Smith also raises a very, very good point here on why the government deemed the sophisticated AIG’s counterparties worthy of a bailout but the less-sophisticated auction-rate securities holders not:

For instance, the report uncritically repeats (page 14) the excuse that the Fed was worried about the impact of an AIG BK on stable value funds. AIGFP had written $38 billion of them. First, did you see any Federal official run to the rescue when the $200 billion auction rate securities market collapsed? That was a retail market, and the users mistakenly regarded it as a near money market equivalent. Loss of access to these funds was far more catastrophic to many investors than taking a haircut on an investment provided by a dud company (those stable value fund investors should have been delighted to get even 60 cents on the dollar. They were so lucky as to have Goldman as a fellow creditor Does anyone think for one nanosecond that the Fed would have rescued AIGFP if its only creditors were stable value fund investors? Please.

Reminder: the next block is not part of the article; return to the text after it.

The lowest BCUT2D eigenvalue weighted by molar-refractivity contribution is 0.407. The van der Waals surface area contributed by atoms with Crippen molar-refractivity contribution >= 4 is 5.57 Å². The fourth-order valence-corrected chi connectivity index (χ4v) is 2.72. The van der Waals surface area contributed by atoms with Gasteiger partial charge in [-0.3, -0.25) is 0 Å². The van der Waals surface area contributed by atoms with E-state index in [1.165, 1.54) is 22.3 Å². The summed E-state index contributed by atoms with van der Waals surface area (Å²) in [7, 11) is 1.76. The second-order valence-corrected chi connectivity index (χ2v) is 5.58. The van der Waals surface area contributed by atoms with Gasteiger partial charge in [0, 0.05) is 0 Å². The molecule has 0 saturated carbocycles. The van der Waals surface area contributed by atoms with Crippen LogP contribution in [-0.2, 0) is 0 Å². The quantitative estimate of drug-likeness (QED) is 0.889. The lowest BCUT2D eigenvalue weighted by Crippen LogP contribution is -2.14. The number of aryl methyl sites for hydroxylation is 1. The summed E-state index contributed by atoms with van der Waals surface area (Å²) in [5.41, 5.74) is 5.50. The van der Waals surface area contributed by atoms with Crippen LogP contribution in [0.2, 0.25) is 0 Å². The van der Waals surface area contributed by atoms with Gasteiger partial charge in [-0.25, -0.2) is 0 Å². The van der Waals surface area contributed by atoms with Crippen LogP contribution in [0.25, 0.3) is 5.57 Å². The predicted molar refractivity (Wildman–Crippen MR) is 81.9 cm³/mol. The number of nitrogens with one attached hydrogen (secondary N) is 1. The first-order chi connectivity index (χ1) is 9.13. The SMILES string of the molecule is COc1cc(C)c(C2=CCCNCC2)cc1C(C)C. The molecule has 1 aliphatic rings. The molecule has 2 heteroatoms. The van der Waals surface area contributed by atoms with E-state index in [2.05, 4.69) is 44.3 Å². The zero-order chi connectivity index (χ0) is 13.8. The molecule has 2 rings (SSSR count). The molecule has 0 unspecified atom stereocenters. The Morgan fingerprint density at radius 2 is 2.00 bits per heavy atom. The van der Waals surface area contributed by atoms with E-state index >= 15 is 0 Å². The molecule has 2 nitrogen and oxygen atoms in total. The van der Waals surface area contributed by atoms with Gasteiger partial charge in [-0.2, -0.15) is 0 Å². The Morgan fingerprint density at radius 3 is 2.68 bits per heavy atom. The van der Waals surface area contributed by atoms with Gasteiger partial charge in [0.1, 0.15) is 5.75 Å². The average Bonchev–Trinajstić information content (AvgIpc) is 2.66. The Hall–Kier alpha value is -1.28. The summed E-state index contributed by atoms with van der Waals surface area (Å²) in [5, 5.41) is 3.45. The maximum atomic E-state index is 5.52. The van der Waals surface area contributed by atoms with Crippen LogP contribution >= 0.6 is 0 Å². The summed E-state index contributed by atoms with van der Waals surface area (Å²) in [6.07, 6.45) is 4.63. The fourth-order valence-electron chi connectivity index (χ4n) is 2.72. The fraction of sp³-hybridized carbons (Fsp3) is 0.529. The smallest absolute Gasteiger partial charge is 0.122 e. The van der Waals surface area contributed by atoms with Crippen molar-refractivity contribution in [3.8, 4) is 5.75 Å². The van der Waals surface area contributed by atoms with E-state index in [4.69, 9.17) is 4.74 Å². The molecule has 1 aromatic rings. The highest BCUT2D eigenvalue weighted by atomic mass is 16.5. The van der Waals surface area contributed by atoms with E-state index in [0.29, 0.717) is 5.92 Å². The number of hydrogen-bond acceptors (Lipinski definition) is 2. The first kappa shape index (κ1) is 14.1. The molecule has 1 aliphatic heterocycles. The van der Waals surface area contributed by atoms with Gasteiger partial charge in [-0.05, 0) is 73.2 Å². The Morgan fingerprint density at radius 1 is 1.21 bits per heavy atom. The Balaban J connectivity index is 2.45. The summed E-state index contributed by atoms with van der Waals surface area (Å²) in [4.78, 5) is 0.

This would be a good question for the press to put to officials. There are a couple more potential stories just in the quotes above.

Also, I’ll reiterate from this morning: Why did Geithner say that the “the financial condition of the counterparties was not a relevant factor” in making banks whole? That was uncritically reported by the Journal this morning, but at least it was smart enough to report it. I didn’t see anybody else pick up on that. Anyone want to take that on?

ADDING: Floyd Norris asks another very good story-worthy question: Who wrote the credit-default swaps that Goldman Sachs and Merrill Lynch bought to protect themselves from an AIG collapse? They are also big recipients of the bailout. (h/t Felix Salmon)

Ryan Chittum is a former Wall Street Journal reporter, and deputy editor of The Audit, CJR's business section. If you see notable business journalism, give him a heads-up at